Kopachuck State Park
Kopachuck State Park, situated on Henderson Bay in Puget Sound, is a 109-acre (0.44 km2) marine and day use park with over a mile of saltwater shoreline. The park also includes Cutts Island known locally as "Deadman's Island". The island is about half mile from shore and reachable only by boat. The park provides sweeping views of sunsets, the Olympic Mountains and Puget Sound.
The park has four kitchen shelters (available on a first-come, first-served basis) complete with electricity in addition to 16 sheltered and 76 unsheltered picnic tables. Other common recreation activities include swimming and kayaking. The normally steep rocky beach becomes a level sandbar at low tide and is a popular place for kids to play in the sand.
Kopachuck State Park bears a name whose origin derives from the language of the Chinook Tribe, a band of Pacific Coastal Indians. Kopachuck is a blend of two words: “kopa,” meaning “at,” and “chuck” meaning “water.” The Puyallup and Nisqually Indian Tribes used the area around the park for seasonal fishing and clam gatherings.
Cutts Island has had many different names throughout the years. One of the names for the island: "Deadman's Island" alludes to the belief that the island was used by saltwater tribes who buried their dead in canoes placed in the forks of trees. It is unknown how the island acquired the name "Cutts Island". Prior to its current popular names, the place was called "Crow Island," for the large quantity of crows explorer Peter Puget discovered there in 1792, and later "Scotts Island," in honor of Thomas Scott, quartermaster of the 1841 Wilkes expedition.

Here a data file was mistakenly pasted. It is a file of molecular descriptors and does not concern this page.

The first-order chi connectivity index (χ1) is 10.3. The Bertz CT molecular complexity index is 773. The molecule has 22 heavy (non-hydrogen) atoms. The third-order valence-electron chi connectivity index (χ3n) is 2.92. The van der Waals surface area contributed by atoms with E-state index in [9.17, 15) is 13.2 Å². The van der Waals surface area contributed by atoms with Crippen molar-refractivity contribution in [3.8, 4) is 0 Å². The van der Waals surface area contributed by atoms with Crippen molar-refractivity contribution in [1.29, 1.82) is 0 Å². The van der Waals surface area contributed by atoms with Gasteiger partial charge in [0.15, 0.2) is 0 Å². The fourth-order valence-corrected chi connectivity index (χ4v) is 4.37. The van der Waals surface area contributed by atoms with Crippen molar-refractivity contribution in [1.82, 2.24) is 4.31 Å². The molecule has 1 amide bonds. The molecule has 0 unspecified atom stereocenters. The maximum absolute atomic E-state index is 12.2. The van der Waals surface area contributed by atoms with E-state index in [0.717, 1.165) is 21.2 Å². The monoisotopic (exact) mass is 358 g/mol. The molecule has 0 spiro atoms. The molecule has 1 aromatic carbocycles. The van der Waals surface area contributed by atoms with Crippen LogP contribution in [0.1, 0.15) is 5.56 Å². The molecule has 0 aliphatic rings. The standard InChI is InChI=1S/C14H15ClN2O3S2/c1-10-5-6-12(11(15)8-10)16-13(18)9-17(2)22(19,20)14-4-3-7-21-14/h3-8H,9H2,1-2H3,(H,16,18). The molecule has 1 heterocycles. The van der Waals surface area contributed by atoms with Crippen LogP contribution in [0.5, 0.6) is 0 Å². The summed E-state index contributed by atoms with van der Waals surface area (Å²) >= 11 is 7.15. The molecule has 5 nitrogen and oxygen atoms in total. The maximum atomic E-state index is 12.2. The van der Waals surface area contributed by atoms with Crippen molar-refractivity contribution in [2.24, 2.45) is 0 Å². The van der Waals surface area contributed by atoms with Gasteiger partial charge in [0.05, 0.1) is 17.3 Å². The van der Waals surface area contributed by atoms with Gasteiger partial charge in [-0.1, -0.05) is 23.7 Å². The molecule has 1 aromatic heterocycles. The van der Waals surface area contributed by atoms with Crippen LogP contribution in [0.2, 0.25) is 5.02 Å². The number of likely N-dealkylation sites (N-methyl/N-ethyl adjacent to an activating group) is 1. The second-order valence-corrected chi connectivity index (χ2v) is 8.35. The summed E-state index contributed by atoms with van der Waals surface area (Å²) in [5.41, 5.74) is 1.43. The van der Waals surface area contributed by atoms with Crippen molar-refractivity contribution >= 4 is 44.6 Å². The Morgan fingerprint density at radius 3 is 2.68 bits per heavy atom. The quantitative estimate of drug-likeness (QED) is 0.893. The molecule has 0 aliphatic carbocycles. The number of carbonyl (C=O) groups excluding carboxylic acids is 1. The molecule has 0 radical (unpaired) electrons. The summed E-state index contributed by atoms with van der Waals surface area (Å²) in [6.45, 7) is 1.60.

In 2011, it was found that many Douglas Firs in Kopachuck State Park were diseased with laminated tree rot, one of the deadliest diseases a fir tree can contract. The campground was closed by park rangers soon after. In September of the same year, many of the diseased trees were cut down due to increasingly urgent safety issues. This started controversy in nearby cities, and several local artists created “Intertwined — Requiem for the Trees," which the artists said was to record the trees before their death. The piece was displayed in the Gig Harbor History Museum for a short time that fall.
2009 Proposed Closure
- "Kopachuck State Park". Washington State Parks. Retrieved 2014-08-20.
- "Crowd rallies to save Kopachuck State Park". Tacoma News Tribune. 2009-03-02. Retrieved 2009-07-27.